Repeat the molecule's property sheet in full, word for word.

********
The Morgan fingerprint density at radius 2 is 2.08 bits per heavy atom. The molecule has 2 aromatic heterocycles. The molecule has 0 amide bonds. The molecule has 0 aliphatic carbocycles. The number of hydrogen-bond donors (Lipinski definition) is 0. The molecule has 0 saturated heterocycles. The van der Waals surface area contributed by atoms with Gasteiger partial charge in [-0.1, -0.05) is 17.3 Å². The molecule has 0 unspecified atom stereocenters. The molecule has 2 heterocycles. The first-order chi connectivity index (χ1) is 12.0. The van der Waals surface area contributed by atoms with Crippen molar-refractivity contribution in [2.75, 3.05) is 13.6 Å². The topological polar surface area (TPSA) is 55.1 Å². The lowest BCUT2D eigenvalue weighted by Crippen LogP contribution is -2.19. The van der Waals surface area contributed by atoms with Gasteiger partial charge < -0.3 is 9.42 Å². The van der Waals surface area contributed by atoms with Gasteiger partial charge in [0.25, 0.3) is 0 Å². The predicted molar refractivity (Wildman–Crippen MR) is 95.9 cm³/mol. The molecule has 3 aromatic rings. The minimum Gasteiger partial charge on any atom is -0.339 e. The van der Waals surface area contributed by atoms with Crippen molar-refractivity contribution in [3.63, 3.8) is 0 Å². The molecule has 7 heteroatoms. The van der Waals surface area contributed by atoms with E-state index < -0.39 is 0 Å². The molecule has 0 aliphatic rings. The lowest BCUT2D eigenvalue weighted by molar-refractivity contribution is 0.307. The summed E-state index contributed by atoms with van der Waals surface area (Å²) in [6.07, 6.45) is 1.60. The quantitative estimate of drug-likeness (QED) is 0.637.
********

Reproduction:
The Morgan fingerprint density at radius 2 is 2.08 bits per heavy atom. The molecule has 2 aromatic heterocycles. The molecule has 0 amide bonds. The molecule has 0 aliphatic carbocycles. The number of hydrogen-bond donors (Lipinski definition) is 0. The molecule has 0 saturated heterocycles. The van der Waals surface area contributed by atoms with Gasteiger partial charge in [-0.1, -0.05) is 17.3 Å². The molecule has 0 unspecified atom stereocenters. The molecule has 2 heterocycles. The first-order chi connectivity index (χ1) is 12.0. The van der Waals surface area contributed by atoms with Crippen molar-refractivity contribution in [2.75, 3.05) is 13.6 Å². The topological polar surface area (TPSA) is 55.1 Å². The lowest BCUT2D eigenvalue weighted by Crippen LogP contribution is -2.19. The van der Waals surface area contributed by atoms with Gasteiger partial charge < -0.3 is 9.42 Å². The van der Waals surface area contributed by atoms with Gasteiger partial charge in [0.25, 0.3) is 0 Å². The predicted molar refractivity (Wildman–Crippen MR) is 95.9 cm³/mol. The molecule has 3 aromatic rings. The minimum Gasteiger partial charge on any atom is -0.339 e. The van der Waals surface area contributed by atoms with Crippen molar-refractivity contribution in [3.63, 3.8) is 0 Å². The molecule has 7 heteroatoms. The van der Waals surface area contributed by atoms with E-state index < -0.39 is 0 Å². The molecule has 0 aliphatic rings. The lowest BCUT2D eigenvalue weighted by molar-refractivity contribution is 0.307. The summed E-state index contributed by atoms with van der Waals surface area (Å²) in [6.07, 6.45) is 1.60. The quantitative estimate of drug-likeness (QED) is 0.637.